PreS-Gr 3— Opening with "This hat is not mine. I just stole it," a small fish takes the listener into his confidence as he makes his getaway toward a place where he thinks that no one will ever find him. This unapologetic thief, his annoyed (and very large) victim, and a stool pigeon crab tell this wryly humorous and cautionary fish story. The outcome contains enough ambiguity that sensitive listeners can believe that the robber has more options than becoming a fish dinner. Irish narrator John Keating does a great job with a title that relies heavily on sight gags. Appropriately, his impudent robber is not particularly likable. Nevertheless, the listener empathizes with the brash little chap. A string ensemble, in a manner similar to Peter and the Wolf, accompanies the narration. A cello represents the larger fish, who never speaks, while a violin characterizes the smaller fish. The music ebbs and flows to match the story. Two versions are included on the CD. A gentle marimba riff signals page turns on the first version. The accompanying hardcover book is a "must" to truly enjoy this Caldecott Medal winner. Humor fans will love it.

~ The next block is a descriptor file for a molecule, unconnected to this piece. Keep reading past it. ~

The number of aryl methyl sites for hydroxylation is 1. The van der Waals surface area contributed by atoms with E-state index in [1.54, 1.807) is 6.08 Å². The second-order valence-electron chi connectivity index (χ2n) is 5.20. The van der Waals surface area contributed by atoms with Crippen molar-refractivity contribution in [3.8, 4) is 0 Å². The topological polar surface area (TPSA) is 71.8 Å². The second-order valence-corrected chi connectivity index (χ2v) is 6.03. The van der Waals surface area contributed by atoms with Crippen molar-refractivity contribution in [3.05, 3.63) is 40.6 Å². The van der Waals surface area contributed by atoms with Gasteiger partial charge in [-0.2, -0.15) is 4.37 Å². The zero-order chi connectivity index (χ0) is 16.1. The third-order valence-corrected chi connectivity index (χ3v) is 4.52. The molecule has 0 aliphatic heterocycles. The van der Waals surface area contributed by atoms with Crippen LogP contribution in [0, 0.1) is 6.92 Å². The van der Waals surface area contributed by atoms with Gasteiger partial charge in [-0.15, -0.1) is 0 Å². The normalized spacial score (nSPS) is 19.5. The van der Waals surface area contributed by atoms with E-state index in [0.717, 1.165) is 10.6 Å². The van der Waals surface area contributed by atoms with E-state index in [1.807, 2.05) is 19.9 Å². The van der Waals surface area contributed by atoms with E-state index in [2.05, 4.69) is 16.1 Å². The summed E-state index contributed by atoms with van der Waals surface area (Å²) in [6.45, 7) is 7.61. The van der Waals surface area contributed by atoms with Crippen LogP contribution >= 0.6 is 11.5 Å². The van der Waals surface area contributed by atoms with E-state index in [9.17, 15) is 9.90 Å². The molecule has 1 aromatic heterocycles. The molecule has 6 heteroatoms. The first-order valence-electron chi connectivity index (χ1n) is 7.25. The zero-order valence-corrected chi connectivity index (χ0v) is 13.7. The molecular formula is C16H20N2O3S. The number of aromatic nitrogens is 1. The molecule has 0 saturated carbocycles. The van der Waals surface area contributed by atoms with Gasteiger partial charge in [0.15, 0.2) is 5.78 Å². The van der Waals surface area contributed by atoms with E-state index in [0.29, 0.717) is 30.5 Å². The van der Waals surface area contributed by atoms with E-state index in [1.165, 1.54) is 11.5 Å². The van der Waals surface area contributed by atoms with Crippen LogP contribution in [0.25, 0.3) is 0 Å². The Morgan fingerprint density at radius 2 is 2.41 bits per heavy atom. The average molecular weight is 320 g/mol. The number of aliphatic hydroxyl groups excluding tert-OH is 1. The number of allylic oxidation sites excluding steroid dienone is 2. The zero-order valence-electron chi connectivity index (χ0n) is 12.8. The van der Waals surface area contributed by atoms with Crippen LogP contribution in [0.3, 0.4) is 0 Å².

Copyright © 2014Library Journals, LLC, a wholly owned subsidiary of Media Source, Inc. Reprinted with permission.

##

Monday, July 14, 2014

Finish this sentence ...

"Finish this sentence: I'm a librarian.  I ..."

 Mrs. Joan Fertig, Hungarian-born librarian at the Westinghouse plant
Mrs. Joan Fertig, Hungarian-born librarian at the Westinghouse plant
Collins, Marjory, 1912-1985, photographer

Consider these rather simplistic statements that people might make about various degreed professions:

  • I'm a doctor. I care for people's health.
  • I'm an educator.  I teach people new skills.
  • I'm a lawyer.  I assist people with important legal matters.
  • I'm an accountant. I advise and assist people in the management of financial matters.